State of Connecticut
Division of Public Defender Services
Connecticut Innocence Project
c/o McCarter & English
185 Asylum Street
City Place 1, 36th Floor
Hartford, Connecticut 06103
Learn more about the Connecticut Innocence Project
Obtain a Connecticut Innocence Project Request for Assistance Form
The Connecticut Innocence Project is an office of the State of Connecticut Public Defender Services. The Connecticut Innocence Project is a member of the Innocence Project Network, a coalition of Innocence Projects in the United States and abroad. The mission of the Connecticut Innocence Project is to isolate cases of incarcerated individuals who have been convicted of crimes in Connecticut for which they are innocent, and seek their exoneration.
The Connecticut Innocence Project was formed in the summer of 2005 by former Chief Public Defender Gerry Smyth. Brian Carlow and Karen Goodrow were asked to Co-Chair the Project, as Brian had an interest in DNA, and Karen had an interest in wrongful convictions. At the time that the Connecticut Innocence Project began, Brian and Karen were working full-time in other positions within the Public Defender Division, and volunteered their spare time towards innocence cases. Other volunteers within the Division, as well as in private practice, also volunteered their time to help get the Project off the ground. In February, 2006, the Hartford law office of McCarter & English provided the Connecticut Innocence Project with pro bono office space, which is where the Project remains to this day. McCarter & English attorneys, Tim Fisher, Charlie Ray and others, have been instrumental in providing pro bono assistance to the Project and its clients.
In 2006, the Connecticut Innocence Project took on the case of James Calvin Tillman, who was wrongfully convicted after trial in 1989 of various criminal offenses. After serving eighteen and one-half years in prison for crimes which he did not commit, Mr. Tillman was released from prison in June, 2006 when new DNA evidence proved that he was innocent. In July, 2006, Mr. Tillman was exonerated when all of the charges against him were dismissed. In May, 2007, Mr. Tillman was awarded $5 million by the State of CT as compensation for his wrongful conviction and incarceration.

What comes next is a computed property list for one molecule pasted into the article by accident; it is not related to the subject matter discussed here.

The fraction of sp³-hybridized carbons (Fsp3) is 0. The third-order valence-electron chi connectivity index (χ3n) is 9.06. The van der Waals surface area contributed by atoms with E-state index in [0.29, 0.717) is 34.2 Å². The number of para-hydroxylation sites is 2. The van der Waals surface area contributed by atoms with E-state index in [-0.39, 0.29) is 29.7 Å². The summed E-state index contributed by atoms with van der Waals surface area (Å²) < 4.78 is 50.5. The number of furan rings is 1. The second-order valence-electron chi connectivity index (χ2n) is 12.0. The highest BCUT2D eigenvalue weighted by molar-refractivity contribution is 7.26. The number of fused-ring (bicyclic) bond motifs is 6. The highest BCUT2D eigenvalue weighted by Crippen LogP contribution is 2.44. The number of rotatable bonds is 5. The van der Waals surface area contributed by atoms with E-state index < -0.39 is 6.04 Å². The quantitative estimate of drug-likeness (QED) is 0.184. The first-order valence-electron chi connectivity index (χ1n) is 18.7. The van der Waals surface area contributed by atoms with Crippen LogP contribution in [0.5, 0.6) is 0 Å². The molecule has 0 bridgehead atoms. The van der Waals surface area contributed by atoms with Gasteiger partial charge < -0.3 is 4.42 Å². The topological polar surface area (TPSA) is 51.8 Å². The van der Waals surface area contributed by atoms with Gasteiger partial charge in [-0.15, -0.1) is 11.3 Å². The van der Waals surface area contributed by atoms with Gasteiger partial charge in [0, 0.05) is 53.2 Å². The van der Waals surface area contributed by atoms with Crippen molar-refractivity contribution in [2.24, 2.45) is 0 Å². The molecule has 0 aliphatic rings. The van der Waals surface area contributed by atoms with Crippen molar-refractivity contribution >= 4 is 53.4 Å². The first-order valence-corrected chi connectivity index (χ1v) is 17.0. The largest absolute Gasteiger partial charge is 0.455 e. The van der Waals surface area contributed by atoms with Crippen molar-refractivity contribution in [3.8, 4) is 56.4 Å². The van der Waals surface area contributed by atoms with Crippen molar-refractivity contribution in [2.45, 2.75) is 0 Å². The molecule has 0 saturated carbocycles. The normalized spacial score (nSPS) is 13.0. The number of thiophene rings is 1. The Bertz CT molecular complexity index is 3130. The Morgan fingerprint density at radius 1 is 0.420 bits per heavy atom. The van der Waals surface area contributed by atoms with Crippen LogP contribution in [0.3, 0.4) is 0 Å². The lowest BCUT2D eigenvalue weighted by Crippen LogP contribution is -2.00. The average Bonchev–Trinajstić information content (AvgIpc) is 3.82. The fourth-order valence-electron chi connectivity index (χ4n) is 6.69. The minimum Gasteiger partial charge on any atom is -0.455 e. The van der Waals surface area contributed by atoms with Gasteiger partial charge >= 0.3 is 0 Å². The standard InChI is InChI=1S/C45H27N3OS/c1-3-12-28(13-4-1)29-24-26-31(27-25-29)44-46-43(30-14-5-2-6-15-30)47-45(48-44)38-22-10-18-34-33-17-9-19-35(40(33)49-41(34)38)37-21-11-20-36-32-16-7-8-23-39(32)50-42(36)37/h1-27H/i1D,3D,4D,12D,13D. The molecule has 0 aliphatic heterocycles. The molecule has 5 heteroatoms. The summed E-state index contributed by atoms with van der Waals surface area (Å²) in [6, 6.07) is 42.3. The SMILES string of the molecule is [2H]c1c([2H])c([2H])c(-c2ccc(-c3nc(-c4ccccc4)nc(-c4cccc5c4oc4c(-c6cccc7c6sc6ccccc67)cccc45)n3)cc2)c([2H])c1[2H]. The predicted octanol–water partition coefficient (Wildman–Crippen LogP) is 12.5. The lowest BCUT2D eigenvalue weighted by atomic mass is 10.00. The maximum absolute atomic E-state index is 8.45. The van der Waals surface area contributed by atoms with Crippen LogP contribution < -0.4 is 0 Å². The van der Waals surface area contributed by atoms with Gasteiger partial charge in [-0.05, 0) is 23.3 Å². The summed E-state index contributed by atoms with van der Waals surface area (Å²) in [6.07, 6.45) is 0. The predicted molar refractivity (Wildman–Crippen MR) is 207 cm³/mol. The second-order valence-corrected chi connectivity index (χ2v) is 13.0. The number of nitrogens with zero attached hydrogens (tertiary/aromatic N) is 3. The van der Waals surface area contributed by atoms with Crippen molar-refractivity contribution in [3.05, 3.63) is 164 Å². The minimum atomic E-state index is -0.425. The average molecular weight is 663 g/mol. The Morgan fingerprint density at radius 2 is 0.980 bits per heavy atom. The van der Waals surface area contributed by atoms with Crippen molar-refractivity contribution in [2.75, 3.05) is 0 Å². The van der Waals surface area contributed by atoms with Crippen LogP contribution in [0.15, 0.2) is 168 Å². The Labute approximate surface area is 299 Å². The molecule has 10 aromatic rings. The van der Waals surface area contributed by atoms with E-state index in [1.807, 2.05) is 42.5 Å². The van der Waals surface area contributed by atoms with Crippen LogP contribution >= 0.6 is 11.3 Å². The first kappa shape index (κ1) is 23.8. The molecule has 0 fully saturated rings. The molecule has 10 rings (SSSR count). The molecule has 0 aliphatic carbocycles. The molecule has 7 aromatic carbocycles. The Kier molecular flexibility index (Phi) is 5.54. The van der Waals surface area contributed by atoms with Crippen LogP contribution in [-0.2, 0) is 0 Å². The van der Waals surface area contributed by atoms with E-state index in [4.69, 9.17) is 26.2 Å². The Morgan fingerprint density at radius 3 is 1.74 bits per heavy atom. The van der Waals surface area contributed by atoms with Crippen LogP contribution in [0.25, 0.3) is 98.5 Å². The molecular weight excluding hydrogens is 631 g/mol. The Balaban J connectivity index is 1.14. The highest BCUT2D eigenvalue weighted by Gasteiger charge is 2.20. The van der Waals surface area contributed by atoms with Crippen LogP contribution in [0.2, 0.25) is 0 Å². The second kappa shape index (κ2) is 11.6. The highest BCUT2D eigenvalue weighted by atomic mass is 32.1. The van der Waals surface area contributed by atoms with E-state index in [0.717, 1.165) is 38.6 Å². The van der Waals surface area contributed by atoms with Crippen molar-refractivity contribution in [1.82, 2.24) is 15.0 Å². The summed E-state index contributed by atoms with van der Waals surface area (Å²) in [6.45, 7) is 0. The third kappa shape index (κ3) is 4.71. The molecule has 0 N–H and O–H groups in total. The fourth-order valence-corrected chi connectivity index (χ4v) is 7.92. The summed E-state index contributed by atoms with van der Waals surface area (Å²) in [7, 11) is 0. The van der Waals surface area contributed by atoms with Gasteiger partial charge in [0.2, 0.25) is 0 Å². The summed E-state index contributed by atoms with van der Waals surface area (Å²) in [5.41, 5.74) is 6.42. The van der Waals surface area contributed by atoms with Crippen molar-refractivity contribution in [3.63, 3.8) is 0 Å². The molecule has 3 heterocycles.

In the summer of 2007, the Legislature of the State of CT granted the Public Defender's Office full funding for four positions for the Connecticut Innocence Project. Karen Goodrow was appointed as Director of the Connecticut Innocence Project, and Joan O'Rourke, who had been assisting from the Project's inception, was hired as the paralegal/assistant. Mike Lefebvre, a seasoned trial attorney and former police officer, joined the Connecticut Innocence Project as its second attorney. Pete Palmer brings to the Project his years of experience as an investigator, most recently investigating complex capital cases.
The Connecticut Innocence Project has been able to process and isolate more quickly cases of innocence due directly to its State funding. In 2009 alone, the Connecticut Innocence Project, with the cooperation of other stake-holders in the criminal justice system, was able to secure the freedom of two innocent individuals, each of whom had served lengthy periods of incarceration before new evidence proved their innocence. Miguel Roman served over twenty years in prison for a murder which he did not commit. He was released from prison in December, 2008 when post-conviction DNA testing established his innocence. Mr. Roman was exonerated in April, 2009 when the charges against him were dismissed. Mr. Kenneth Ireland served twenty-one years in prison for a rape and murder which he did not commit. He was released from prison in August, 2009. Again, post-conviction DNA testing proved that Mr. Ireland was innocent of the charges for which he had been convicted. Mr. Ireland was exonerated in August, 2009 when all of the charges against him were dismissed.
To date, the Connecticut Innocence Project has received over two hundred requests from inmates seeking assistance. Presently, the Project is involved in reviewing over one hundred cases in various levels of the review process. The Connecticut Innocence Project does not accept a case until it has been reviewed and a determination has been made that: 1. some form of new evidence exists (DNA or non-DNA), and 2. the new evidence can reasonably assist in proving innocence.
Content Last Modified on 5/23/2011 10:13:51 AM